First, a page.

Wells Fargo points to other recent causes for concern.  One is the recent slide in the Builders Index, a reflection of homebuilders’ perceptions of the new home market.  After climbing into near positive territory for the first time in six or seven years in early 2013, it has slipped five points over the last three months.

Builders in Southern California are doing well because the inventory restriction is more severe here. In other parts of the country, new home sales are mixed, and builders are not able to push prices higher.

Mortgage originations for home purchases are also flat.

I’ve pointed out the lack of movement in loan originations over and over again. This is the real indicator of the future health of the housing market. Mortgage originations are both low and flatlined. This is a very bad combination. The number of new home starts is low, but at least people can point to improvement. With mortgage originations, there is nothing positive for the bulls to grasp onto.

The Bank says another disconcerting signal comes from the growing divergence between the homeownership rate and the recent spike in prices.  Rising home prices usually coincide with rising demand as more households form or people’s preferences swing toward homeownership.  The Banks says neither trend appears to be present today.  Household formation rose 980,000 in 2012, compared to the long term annual average of 1.28 million between 1965 and 2001.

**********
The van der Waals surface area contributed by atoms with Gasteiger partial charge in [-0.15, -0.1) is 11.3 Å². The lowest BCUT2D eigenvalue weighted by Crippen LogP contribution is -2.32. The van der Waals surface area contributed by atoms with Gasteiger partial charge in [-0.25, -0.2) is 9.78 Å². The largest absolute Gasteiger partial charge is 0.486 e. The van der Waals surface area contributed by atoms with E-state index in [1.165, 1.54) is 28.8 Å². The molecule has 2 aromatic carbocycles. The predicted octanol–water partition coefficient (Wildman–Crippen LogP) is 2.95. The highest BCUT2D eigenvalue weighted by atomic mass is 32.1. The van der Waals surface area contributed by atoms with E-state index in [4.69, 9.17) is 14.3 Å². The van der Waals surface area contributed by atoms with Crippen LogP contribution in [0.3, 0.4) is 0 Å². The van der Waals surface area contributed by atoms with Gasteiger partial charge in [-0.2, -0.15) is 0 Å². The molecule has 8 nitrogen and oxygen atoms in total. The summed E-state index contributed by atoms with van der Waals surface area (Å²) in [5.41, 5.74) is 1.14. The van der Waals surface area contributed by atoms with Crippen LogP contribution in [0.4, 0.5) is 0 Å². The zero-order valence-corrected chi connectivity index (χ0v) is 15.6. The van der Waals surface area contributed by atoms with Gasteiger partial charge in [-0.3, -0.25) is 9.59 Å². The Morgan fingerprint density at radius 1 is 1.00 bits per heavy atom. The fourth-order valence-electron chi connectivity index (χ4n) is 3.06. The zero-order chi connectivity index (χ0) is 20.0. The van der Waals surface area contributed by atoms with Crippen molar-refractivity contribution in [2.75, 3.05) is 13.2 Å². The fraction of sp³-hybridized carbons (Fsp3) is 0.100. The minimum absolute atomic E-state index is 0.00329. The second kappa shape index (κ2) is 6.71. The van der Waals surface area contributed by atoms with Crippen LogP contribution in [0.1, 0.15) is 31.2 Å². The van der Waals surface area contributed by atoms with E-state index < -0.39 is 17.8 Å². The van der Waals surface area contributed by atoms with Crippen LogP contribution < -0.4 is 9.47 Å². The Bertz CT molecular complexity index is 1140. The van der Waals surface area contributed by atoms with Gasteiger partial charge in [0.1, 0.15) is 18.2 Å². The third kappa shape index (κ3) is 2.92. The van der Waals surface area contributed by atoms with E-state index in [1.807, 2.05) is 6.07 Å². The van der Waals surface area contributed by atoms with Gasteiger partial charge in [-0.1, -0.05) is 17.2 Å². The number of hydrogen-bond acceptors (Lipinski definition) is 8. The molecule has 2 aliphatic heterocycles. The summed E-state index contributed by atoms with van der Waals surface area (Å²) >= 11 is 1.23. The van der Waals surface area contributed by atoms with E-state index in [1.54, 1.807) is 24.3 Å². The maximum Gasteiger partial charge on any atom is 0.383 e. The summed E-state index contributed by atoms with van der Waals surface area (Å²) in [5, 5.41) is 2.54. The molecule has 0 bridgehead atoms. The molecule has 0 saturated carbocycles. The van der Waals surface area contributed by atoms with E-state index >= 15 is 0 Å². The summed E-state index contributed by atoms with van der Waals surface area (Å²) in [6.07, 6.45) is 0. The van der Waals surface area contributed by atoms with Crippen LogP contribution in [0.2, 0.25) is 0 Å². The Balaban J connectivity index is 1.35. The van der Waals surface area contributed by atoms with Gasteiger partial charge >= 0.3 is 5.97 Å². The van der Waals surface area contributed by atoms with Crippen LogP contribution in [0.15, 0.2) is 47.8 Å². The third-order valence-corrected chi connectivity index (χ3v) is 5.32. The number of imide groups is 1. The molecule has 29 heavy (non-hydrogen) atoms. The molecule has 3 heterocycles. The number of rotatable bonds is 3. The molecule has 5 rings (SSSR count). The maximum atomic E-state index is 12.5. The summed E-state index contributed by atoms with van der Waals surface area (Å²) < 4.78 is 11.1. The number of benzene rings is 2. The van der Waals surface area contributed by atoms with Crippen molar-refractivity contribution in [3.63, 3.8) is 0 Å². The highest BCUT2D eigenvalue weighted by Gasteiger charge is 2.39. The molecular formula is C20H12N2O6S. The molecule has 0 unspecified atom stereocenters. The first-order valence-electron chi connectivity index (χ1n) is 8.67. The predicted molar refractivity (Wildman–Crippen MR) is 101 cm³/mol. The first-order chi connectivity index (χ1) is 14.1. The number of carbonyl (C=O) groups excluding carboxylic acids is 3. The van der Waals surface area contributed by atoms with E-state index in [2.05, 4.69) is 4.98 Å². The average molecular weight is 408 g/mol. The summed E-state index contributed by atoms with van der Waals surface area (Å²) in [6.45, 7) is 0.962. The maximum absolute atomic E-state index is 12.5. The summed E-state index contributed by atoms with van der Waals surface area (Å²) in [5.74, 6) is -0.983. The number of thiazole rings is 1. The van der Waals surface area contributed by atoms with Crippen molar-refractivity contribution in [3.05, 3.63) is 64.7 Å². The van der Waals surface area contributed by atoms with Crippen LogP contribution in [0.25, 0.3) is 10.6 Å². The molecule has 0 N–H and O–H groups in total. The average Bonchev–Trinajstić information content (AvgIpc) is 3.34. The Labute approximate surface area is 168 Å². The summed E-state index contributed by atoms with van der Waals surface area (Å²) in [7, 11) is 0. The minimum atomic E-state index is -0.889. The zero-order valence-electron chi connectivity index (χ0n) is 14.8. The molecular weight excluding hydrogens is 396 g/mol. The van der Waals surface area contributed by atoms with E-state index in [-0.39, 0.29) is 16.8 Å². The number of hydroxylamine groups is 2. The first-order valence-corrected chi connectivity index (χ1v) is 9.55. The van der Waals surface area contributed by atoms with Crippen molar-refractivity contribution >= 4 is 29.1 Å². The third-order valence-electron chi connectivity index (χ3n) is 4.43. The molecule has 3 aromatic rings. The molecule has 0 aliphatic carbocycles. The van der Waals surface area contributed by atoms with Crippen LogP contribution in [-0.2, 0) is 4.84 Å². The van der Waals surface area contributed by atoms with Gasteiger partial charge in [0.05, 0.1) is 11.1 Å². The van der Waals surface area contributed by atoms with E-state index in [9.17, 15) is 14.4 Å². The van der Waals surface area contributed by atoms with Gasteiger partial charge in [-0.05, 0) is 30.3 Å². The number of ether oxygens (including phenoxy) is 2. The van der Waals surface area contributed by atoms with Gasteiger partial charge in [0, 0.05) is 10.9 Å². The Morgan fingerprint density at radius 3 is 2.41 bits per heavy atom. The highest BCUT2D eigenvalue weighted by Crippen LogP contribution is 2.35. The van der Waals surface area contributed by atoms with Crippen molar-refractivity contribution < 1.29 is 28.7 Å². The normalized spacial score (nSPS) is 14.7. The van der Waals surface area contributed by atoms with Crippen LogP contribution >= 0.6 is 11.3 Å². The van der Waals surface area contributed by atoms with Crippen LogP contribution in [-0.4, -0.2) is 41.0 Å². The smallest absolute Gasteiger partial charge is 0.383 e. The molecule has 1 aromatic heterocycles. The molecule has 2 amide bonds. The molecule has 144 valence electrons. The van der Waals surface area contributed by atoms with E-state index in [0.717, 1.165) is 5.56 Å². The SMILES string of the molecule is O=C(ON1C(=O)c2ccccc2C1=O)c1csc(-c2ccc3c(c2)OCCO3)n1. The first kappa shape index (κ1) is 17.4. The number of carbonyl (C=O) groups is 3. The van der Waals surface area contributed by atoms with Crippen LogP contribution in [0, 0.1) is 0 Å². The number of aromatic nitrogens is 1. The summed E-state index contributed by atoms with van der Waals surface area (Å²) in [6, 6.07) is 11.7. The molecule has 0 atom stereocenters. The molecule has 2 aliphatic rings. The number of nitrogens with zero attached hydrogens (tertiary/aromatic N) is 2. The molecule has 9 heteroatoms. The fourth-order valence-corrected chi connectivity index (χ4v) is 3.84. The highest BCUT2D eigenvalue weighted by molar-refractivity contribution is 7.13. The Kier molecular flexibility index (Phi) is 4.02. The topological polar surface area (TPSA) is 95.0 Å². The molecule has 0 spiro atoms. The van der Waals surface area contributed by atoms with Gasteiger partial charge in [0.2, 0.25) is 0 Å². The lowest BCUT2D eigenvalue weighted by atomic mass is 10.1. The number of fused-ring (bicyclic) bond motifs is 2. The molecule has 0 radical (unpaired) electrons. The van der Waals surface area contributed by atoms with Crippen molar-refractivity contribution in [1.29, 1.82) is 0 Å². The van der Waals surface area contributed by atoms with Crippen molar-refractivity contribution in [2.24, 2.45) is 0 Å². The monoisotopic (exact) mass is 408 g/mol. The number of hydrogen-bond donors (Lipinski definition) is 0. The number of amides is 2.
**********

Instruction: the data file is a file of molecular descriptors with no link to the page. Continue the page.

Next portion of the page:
Household formation fell off a cliff during the recession. Many people doubled up, and many young people moved back in with their parents. realtors like to point to this as pent-up demand, which is nonssense, but this potential demand will remain pent up as long as unemployment remains high.

Moreover, the overwhelming majority of new households are choosing to rent rather than own their home. The homeownership rate fell 0.4 percentage points during the first quarter to 65.0 percent and is now at levels last seen in the mid-1990s.

That is perhaps the most troubling sign of all. Some of the preference toward home ownership may not be by choice. Many potential homebuyers may not have the credit, the income, nor the savings to buy. And those barriers cannot be overcome with financial innovation.

If new households chose rental over ownership, there simply won’t be enough demand from owner occupants to sustain pricing. Perhaps banks will kick-the-can and allow squatting indefinitely? It’s the only solution when the demand simply isn’t there.